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How Congo could become low-cost, low-emissions producer of battery materials – report

Electric cars. (Image by JCT 600, Flickr).

In a report launched at the DRC-Africa Business Forum 2021 taking place this week in Kinshasa, BloombergNEF (BNEF) states that the Democratic Republic of the Congo (DRC) could leverage its abundant cobalt resources and hydroelectric power to become a low-cost and low-emissions producer of lithium-ion battery cathode precursor materials.

The research paper estimates that it would cost $39 million to build a 10,000 metric-tonne cathode precursor plant in the DRC. This is three times cheaper than what a similar plant in the US would cost, whereas if it were to be built in China or Poland, it would cost $112 million and $65 million, respectively.

How Congo could become low-cost, low-emissions producer of battery materials - report

The market analyst’s data also show that emissions associated with battery production could be cut by 30% compared with the existing supply chain that runs through China, if cathode precursor materials – the intermediate material between raw and finished cathode material – were produced in the DRC, with Poland handling the production of cathode materials and cells, and Germany the final pack assembly. This is due to the DRC’s proximity to cathode raw materials and heavy reliance on hydroelectric power plants.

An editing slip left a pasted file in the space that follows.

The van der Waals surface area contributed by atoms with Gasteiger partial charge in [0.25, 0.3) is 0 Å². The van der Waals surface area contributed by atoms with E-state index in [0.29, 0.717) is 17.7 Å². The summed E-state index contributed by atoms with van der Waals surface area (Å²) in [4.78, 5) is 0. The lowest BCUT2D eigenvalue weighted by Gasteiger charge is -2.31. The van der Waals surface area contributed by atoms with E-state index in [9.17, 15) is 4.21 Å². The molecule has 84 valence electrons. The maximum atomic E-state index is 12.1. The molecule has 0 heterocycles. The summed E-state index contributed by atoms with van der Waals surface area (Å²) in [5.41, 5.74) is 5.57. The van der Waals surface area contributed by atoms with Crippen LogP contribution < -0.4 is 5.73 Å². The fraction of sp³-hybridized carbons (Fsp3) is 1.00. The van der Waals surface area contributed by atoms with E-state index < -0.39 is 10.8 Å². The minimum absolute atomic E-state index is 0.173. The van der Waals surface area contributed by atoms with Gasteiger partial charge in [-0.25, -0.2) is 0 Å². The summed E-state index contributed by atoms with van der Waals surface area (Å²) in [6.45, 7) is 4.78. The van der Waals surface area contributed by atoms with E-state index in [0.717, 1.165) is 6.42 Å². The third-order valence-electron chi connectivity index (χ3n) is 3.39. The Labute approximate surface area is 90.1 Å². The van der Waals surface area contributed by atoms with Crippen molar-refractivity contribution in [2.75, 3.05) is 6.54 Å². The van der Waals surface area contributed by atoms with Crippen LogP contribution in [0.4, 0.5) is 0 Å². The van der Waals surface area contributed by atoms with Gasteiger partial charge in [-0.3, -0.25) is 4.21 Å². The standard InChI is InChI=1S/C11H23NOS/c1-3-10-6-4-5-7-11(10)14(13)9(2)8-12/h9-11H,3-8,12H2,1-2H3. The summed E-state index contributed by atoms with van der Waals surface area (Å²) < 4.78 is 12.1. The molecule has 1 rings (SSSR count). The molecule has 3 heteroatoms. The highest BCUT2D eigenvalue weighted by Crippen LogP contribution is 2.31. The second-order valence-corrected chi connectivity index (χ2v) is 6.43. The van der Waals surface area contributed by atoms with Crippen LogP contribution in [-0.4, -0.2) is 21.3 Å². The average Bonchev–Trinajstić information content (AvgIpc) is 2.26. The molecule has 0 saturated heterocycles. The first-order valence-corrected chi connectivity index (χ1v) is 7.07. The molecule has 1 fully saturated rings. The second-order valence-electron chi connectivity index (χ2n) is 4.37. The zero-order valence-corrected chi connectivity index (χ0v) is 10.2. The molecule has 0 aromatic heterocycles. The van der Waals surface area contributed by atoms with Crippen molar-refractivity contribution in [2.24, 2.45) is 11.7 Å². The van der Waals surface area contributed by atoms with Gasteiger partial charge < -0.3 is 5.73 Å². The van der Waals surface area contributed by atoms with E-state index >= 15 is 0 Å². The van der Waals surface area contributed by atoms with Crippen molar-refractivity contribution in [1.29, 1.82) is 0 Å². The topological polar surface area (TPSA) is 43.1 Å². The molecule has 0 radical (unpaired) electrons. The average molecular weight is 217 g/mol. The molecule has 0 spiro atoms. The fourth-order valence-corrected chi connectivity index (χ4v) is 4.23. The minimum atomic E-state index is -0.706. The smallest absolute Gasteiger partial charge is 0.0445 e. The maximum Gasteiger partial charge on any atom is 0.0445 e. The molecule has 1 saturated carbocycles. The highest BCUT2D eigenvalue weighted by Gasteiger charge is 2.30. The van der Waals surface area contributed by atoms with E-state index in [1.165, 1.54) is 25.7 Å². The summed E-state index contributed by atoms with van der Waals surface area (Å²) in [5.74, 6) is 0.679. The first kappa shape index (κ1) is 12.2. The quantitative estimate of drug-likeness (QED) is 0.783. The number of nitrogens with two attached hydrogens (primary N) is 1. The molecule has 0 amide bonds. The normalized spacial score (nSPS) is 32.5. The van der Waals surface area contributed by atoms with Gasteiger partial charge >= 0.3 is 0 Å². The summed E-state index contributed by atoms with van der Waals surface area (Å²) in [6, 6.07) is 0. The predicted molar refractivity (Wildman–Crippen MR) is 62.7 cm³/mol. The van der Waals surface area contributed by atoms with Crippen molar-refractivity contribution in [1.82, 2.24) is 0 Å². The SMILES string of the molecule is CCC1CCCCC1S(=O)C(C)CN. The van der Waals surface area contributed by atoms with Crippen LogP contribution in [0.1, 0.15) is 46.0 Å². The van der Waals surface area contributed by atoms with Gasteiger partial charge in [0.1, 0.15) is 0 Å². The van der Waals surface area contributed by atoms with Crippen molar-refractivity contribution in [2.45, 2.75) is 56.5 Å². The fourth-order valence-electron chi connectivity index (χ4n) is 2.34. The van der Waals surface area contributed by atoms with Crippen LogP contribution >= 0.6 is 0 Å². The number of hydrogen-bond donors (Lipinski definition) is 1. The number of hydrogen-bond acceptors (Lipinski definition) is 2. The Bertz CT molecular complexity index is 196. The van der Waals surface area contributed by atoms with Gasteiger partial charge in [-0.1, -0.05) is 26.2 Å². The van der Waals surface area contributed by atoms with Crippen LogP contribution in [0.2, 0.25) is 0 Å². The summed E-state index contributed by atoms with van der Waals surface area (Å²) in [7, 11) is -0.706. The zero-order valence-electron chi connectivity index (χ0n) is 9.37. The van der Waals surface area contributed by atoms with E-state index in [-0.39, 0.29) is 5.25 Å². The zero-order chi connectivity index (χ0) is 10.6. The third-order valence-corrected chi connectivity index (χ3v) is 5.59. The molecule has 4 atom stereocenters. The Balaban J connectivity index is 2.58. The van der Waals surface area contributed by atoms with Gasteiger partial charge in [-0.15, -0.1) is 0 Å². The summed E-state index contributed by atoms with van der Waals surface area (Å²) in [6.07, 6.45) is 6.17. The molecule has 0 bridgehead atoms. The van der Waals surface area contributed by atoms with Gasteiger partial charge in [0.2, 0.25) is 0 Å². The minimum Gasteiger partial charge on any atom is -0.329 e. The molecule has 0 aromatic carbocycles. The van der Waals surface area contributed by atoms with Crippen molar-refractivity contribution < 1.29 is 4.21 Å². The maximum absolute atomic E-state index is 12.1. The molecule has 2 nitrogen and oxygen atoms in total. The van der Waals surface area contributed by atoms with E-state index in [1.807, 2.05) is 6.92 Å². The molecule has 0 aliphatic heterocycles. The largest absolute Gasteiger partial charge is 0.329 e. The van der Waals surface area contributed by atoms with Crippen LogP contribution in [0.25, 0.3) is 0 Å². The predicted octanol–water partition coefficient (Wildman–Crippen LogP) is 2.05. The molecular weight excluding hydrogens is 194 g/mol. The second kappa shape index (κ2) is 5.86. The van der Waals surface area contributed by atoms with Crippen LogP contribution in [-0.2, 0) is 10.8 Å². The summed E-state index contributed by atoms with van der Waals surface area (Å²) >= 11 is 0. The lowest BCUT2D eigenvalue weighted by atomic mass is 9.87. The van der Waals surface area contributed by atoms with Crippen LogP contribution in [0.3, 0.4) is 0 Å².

“The DRC’s cost competitiveness comes from its relatively cheap access to land and low engineering, procurement and construction, or EPC cost compared to the US, Poland, and China,” Kwasi Ampofo, lead author of the report and BNEF’s head of metals and mining, said in a media statement.

“European cell manufacturers currently rely heavily on China for battery precursors. However, the raw materials for batteries are, in most cases, imported into China from Africa and refined before being exported to Europe. Automakers in Europe can lower their emissions by shortening the transport distance and capitalizing on the DRC’s hydroelectric powered grid and proximity to raw materials.”

Ampofo pointed out that electric vehicles represent a $7 trillion market opportunity between now and 2030 and $46 trillion between now and 2050.

In his view, while there are notable leading electric-vehicle and cell manufacturers today, the sheer scale of growth expected in the coming decades means that there is inherent uncertainty over which companies and countries may come to dominate this new value chain.

Ampofo believes African countries could play a major role in the lithium-ion battery supply chain by taking advantage of their abundant natural resources and onshoring more of the value chain.

Earlier this year, the African Continental Free Trade Area (AfCFTA) – a free trade area covering 54 African Union nations, went operational.

Ampofo believes the AfCFTA agreement has the potential to create the largest free trade area in the world.

“If approached correctly, African countries can capitalize on their abundant natural resources, growing demand for vehicles, and rapid urbanization to build a global hub to produce electric vehicles,” the executive wrote.

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